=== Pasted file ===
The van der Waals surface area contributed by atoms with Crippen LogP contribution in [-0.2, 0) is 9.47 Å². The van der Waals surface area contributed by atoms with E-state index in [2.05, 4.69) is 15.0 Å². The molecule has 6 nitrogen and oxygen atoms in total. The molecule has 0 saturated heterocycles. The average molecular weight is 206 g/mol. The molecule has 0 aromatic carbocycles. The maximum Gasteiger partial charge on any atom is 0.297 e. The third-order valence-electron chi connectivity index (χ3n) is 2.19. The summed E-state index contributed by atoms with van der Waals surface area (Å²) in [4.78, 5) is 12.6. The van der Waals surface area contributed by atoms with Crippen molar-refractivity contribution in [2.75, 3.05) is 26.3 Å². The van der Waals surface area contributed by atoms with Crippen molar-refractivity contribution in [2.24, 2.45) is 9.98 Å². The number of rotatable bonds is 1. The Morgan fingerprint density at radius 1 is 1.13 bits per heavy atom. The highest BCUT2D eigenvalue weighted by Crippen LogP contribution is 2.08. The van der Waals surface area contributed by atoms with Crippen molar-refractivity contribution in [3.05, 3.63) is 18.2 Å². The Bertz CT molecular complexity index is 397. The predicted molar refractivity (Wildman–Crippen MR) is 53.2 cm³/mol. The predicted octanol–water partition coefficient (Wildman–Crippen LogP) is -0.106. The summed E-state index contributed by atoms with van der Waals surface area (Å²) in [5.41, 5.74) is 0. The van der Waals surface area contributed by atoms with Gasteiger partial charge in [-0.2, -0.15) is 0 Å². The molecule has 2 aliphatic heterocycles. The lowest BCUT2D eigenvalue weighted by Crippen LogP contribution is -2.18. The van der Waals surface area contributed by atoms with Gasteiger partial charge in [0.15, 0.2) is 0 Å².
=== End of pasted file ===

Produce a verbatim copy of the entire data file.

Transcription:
The van der Waals surface area contributed by atoms with Crippen LogP contribution in [-0.2, 0) is 9.47 Å². The van der Waals surface area contributed by atoms with E-state index in [2.05, 4.69) is 15.0 Å². The molecule has 6 nitrogen and oxygen atoms in total. The molecule has 0 saturated heterocycles. The average molecular weight is 206 g/mol. The molecule has 0 aromatic carbocycles. The maximum Gasteiger partial charge on any atom is 0.297 e. The third-order valence-electron chi connectivity index (χ3n) is 2.19. The summed E-state index contributed by atoms with van der Waals surface area (Å²) in [4.78, 5) is 12.6. The van der Waals surface area contributed by atoms with Crippen molar-refractivity contribution in [2.75, 3.05) is 26.3 Å². The van der Waals surface area contributed by atoms with Crippen molar-refractivity contribution in [2.24, 2.45) is 9.98 Å². The number of rotatable bonds is 1. The Morgan fingerprint density at radius 1 is 1.13 bits per heavy atom. The highest BCUT2D eigenvalue weighted by Crippen LogP contribution is 2.08. The van der Waals surface area contributed by atoms with Crippen molar-refractivity contribution in [3.05, 3.63) is 18.2 Å². The Bertz CT molecular complexity index is 397. The predicted molar refractivity (Wildman–Crippen MR) is 53.2 cm³/mol. The predicted octanol–water partition coefficient (Wildman–Crippen LogP) is -0.106. The summed E-state index contributed by atoms with van der Waals surface area (Å²) in [5.41, 5.74) is 0. The van der Waals surface area contributed by atoms with Gasteiger partial charge in [-0.2, -0.15) is 0 Å². The molecule has 2 aliphatic heterocycles. The lowest BCUT2D eigenvalue weighted by Crippen LogP contribution is -2.18. The van der Waals surface area contributed by atoms with Gasteiger partial charge in [0.15, 0.2) is 0 Å².